One name is synonymous with tennis in Howard County – Shantha Chandra. Since Ms. Chandra moved to the county in 1998, she has taught more than 7,000 children and 300 adults how to play tennis. As a United States Tennis Association-certified instructor, Ms. Chandra has championed the Quick-Start tennis teaching method and has given children and adults of all backgrounds and skills a chance to learn the game. Beyond teaching, she advocates for inclusion in the sport and organizes grassroots efforts to collect equipment to donate to the County’s elementary and middle schools. Ms. Chandra created the Multi-Cultural Children’s Tennis Association and has served as Diversity and Inclusion Chair for the Mid-Atlantic Section of the USTA. In 2003, she received a Lifetime Service Award from the USTA’s Mid-Atlantic Section.


When Charles “Bernie” Dennison began with the Howard County Youth Program (HCYP) in 1982, he set in motion more than three decades of outstanding service to youth sports in the county. Bernie has served many roles with HYCP, from coach to director. On early Saturday mornings, he has tended to fields and worked to provide scholarships to at-risk student athletes. In 1992, he founded the Howard Youth Basketball Association, a Friday program that at times has had more than 2,000 children participating. That same year, he began one of the first summer basketball programs in the area, the High Flyer Camp at Centennial High School. Mr. Dennison has also coached AAU basketball and helped organize the first AAU tournament in the county.


To Allen Fleming, sports are a vehicle to prepare boys and girls for the rest of their lives. He cherishes the moment when a 10-year-old he once coached, who is now a college graduate and teacher, sneaks up behind him on the sidelines and gives him a bear hug. He loves hearing a well-dressed young man on Capitol Hill recognize his old coach and says, “Hello.” Mr. Fleming is a Pittsburgh native who moved to Howard County and became a County athletic participant, referee, parent, coach and much more. In 1993 he began an independent baseball team, the Columbia Angels, which he coached for five years. The following year he became president and coach for the Howard County Trojans Youth Football (now called the Terps). In 1999, he became the founder, director and coach of the CCC Warriors Football program and helped develop a new league, the Central Maryland Football and Cheer (CMFC). The CMFC merged to become the Mid-Maryland Football and Cheer League, the largest youth football and cheerleading league in Maryland.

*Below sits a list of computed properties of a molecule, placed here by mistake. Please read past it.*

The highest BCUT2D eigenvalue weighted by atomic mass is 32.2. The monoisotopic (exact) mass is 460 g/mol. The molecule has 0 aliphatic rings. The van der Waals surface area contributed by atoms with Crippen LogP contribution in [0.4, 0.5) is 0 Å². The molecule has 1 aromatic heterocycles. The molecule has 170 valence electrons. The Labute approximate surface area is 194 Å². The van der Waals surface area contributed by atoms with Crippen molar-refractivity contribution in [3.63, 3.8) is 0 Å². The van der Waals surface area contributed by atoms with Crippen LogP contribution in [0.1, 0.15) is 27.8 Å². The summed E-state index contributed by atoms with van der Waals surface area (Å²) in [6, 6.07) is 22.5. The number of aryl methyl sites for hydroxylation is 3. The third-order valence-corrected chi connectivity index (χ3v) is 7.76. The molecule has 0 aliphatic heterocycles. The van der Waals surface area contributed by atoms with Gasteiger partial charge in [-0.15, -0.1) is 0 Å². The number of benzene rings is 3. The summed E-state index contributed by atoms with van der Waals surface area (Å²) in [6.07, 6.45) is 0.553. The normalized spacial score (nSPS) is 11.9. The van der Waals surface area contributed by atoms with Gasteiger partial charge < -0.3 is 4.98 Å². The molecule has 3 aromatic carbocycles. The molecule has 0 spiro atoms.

During Howard County First Tee program’s infancy, Vernon Gray would witness first-hand when each child successfully hit their golf ball into the air off a tee. To see their joy and their parents’ excitement was validation enough for his hard work in bringing the program to the county. While serving as a member of the National First Tee Advisory Board in 1997, Mr. Gray secured a $100,000 grant to begin a First Tee program in Howard County, one of the first six worldwide (there are now more than 600 First Tee programs worldwide). Mr. Gray made Fairway Hills the home of the program and what once served fewer than 100 kids now serves more than 600 participants each year. As a member of the Howard County Council, he strongly supported, advocated, and voted for the building of the Timber at Troy Golf Course.


Rockburn Branch Park teams with athletic events on trails, courts and sports fields. Art McGinnis envisioned such a sight when he set out to get the infrastructure that county’s recreational sports needed. Mr. McGinnis co-founded the Elkridge Adult Athletic Association in 1983 and later became its co-director and president. He led a community effort and worked tirelessly to build the fields and lights. The first achievements were the ball diamonds, on which Mr. McGinnis played the first softball game. Next the multipurpose fields and lights, on which Mr. McGinnis coached the first nighttime lacrosse game. In addition to being an advocate for upgrading the infrastructure, he has coached hundreds of youngsters in lacrosse, softball, basketball, and soccer. Mr. McGinnis also served as the first president of the Howard County Recreation Alliance.

When the Special Olympics of Howard County looked like it would become inactive in 1998, Marilyn Miceli and three other parent volunteers formed a leadership team to ensure it would continue for years to come. It was one of many acts during her two decades of service to the organization that has ensured it has not only survived, but thrived. Ms. Miceli became a certified volunteer in 1994 and was named assistant director, in 2000. She organized Howard County’s first Special Olympics softball tournament, now the state’s premier Special Olympics softball competition. She is the chairperson for the annual fundraiser, the Inspiration Walk, which has raised more than $900,000 since 2002. In 1999, Special Olympics Maryland honored Marilyn as Volunteer of the Year. She continues to volunteer 35 hours a week; and has already volunteered over 22,620 hours.